Rory-McIlroy-1090306

One of the things I like about the distinction between panicking and choking is that it helps us understand key characteristics of both the problems people have learning a profession and the problems they have in practicing a profession.  And in particular, it shows how difficult it is for accomplished professionals to teach newcomers. 

The beginner needs help in learning the basic elements of the trade.  But to the professional, focusing on the elements is threatening to their ability to maintain the flow of their own professional practice.  With good reason they worry that breaking the flow is an invitation to disaster.  It’s a pipeline to choking.  

Consider the relationship between a student teacher and master teacher.  The novice needs coaching in the elements of teacher craft.  How should I use my voice, eyes, body, and facial expression to maintain control of the classroom?  How do I balance the competing demands of teaching in the full flow of a lesson?   What should I focus on now?  Controlling student behavior or encouraging participation, working on particular cognitive skills or social skills, taking advantage of opportunities posed by student questions or keeping momentum in the flow of the lesson?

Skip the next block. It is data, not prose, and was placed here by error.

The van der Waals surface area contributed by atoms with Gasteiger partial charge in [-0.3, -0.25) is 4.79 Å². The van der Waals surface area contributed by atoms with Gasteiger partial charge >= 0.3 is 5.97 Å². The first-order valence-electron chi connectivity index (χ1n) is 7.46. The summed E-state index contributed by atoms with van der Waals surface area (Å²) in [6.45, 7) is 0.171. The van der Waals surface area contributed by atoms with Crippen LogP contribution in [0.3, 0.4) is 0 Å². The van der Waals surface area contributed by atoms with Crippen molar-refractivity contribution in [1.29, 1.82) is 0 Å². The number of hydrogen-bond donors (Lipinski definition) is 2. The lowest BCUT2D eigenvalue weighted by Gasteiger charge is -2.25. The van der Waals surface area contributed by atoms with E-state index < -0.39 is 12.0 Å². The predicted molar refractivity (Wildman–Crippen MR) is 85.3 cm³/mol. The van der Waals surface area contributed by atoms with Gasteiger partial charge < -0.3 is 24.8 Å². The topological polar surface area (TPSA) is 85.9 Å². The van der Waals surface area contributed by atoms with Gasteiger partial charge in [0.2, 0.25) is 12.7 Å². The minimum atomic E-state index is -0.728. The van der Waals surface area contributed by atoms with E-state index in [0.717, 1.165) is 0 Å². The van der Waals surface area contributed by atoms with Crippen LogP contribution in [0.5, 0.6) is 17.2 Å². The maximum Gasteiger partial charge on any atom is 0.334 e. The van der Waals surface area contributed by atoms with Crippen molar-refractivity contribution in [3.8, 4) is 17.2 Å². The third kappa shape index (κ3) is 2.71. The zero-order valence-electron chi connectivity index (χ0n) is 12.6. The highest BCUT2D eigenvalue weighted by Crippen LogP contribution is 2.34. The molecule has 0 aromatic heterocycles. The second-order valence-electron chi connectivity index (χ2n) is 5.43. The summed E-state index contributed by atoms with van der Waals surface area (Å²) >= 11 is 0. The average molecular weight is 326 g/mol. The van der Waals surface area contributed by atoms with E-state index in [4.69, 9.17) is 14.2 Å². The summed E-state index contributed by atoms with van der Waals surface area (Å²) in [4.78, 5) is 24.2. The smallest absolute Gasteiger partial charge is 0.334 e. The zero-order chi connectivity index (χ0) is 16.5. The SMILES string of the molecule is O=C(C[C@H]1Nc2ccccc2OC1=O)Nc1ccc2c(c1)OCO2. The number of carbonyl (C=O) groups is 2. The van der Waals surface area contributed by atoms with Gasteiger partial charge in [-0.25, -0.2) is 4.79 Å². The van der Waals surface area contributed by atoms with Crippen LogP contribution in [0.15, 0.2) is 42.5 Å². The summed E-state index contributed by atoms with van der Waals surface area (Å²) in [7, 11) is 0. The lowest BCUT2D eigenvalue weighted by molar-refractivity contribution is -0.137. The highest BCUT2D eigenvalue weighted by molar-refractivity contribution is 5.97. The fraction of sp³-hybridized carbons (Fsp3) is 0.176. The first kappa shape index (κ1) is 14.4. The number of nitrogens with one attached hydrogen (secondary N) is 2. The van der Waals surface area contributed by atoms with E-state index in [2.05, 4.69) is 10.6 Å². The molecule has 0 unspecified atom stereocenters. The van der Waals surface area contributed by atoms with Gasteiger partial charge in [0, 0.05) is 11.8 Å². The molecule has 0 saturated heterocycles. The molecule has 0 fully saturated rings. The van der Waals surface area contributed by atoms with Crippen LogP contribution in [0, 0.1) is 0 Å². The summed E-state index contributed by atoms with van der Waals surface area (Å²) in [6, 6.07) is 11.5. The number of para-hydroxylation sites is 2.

Teacher Struggling

For an accomplished teacher, these are pieces of a holistic practice, which are difficult to address individually.  Also, the experience of learning the elements is now rather remote and reliving that experience threatens to take you back to your first year in the classroom, when you were frequently prone to panic.  So often the safest is for master to tell novice, “Watch how I do it.”  But this is not much help if you’re the novice, since what you’re watching is a display of teacherly expertise whose individual components disappear in the blur of action.  Both master and novice struggle to bridge the gap between learning the parts and practicing the whole.